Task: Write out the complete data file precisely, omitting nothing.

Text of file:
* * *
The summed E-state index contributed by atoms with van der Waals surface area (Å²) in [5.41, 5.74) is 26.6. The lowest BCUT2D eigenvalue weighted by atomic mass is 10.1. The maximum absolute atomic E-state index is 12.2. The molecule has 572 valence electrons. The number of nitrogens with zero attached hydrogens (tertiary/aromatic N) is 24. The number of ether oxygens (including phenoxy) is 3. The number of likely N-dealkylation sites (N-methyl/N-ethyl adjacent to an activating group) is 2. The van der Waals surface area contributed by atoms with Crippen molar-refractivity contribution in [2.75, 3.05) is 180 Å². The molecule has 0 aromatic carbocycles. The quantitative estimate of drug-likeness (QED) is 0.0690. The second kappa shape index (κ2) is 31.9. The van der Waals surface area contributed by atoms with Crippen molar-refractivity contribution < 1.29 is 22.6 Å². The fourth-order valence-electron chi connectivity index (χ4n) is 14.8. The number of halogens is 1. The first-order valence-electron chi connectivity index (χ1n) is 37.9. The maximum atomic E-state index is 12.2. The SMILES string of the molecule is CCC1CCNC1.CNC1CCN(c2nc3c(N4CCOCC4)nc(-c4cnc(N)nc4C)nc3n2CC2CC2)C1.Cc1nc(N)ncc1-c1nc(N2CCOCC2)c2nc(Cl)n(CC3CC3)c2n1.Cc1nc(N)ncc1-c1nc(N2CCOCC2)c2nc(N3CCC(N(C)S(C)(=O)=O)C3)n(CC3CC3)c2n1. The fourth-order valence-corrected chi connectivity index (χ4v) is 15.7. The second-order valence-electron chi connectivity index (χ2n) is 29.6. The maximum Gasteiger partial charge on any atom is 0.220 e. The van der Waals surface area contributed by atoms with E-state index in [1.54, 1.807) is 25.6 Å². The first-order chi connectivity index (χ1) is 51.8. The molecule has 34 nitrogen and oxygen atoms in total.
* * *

The summed E-state index contributed by atoms with van der Waals surface area (Å²) in [5.41, 5.74) is 26.6. The lowest BCUT2D eigenvalue weighted by atomic mass is 10.1. The maximum absolute atomic E-state index is 12.2. The molecule has 572 valence electrons. The number of nitrogens with zero attached hydrogens (tertiary/aromatic N) is 24. The number of ether oxygens (including phenoxy) is 3. The number of likely N-dealkylation sites (N-methyl/N-ethyl adjacent to an activating group) is 2. The van der Waals surface area contributed by atoms with Crippen molar-refractivity contribution in [2.75, 3.05) is 180 Å². The molecule has 0 aromatic carbocycles. The quantitative estimate of drug-likeness (QED) is 0.0690. The second kappa shape index (κ2) is 31.9. The van der Waals surface area contributed by atoms with Crippen molar-refractivity contribution < 1.29 is 22.6 Å². The fourth-order valence-electron chi connectivity index (χ4n) is 14.8. The number of halogens is 1. The first-order valence-electron chi connectivity index (χ1n) is 37.9. The maximum atomic E-state index is 12.2. The SMILES string of the molecule is CCC1CCNC1.CNC1CCN(c2nc3c(N4CCOCC4)nc(-c4cnc(N)nc4C)nc3n2CC2CC2)C1.Cc1nc(N)ncc1-c1nc(N2CCOCC2)c2nc(Cl)n(CC3CC3)c2n1.Cc1nc(N)ncc1-c1nc(N2CCOCC2)c2nc(N3CCC(N(C)S(C)(=O)=O)C3)n(CC3CC3)c2n1. The fourth-order valence-corrected chi connectivity index (χ4v) is 15.7. The second-order valence-electron chi connectivity index (χ2n) is 29.6. The maximum Gasteiger partial charge on any atom is 0.220 e. The van der Waals surface area contributed by atoms with E-state index in [1.54, 1.807) is 25.6 Å². The first-order chi connectivity index (χ1) is 51.8. The molecule has 34 nitrogen and oxygen atoms in total.